The House Financial Services Committee approved a bill 40 to 28 on Tuesday that was intended to better align executive compensation to performance, taking the first action on a piece of the Obama administration's financial regulatory reform plan.

The bill would give shareholders a nonbinding vote on compensation, golden parachutes and requires compensation committees to be made up of independent directors.

The committee approved changes to give regulators more discretion and to provide some exemptions for smaller institutions.

The bill was modified to give the Securities and Exchange Commission power to exempt smaller issuers from the say-on-pay requirements.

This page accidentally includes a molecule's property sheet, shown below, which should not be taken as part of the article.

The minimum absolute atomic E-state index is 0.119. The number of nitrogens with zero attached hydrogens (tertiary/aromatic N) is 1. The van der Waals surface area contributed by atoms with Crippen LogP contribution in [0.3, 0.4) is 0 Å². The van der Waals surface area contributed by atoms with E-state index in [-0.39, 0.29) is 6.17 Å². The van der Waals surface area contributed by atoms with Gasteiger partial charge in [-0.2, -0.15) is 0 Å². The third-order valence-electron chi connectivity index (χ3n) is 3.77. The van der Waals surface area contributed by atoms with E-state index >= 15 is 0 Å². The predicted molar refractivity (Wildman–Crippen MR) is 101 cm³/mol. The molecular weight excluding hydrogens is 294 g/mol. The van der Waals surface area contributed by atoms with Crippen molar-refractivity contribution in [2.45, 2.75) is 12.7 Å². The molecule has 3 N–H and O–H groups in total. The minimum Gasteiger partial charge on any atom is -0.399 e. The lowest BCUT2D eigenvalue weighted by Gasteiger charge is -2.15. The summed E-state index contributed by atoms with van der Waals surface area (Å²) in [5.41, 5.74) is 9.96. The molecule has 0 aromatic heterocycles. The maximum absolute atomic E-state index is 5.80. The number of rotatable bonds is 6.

It was also altered to make clear that financial companies that do not have incentive-based payment arrangements are not required to make disclosures about such arrangements.

The committee also adopted an amendment from Rep. Jeb Hensarling, R-Texas, that would provide an exemption for institutions of $1 billion in assets and under from the bill's incentive compensation restrictions.

A similar compensation bill passed the House in 2007 but died in the Senate. This bill is expected to sail through the House before lawmakers adjourn at the end of the week.

The Senate is expected to roll any such provision into its comprehensive regulatory reform bill. Debate on the Senate bill is not expected to heat up until later this year.

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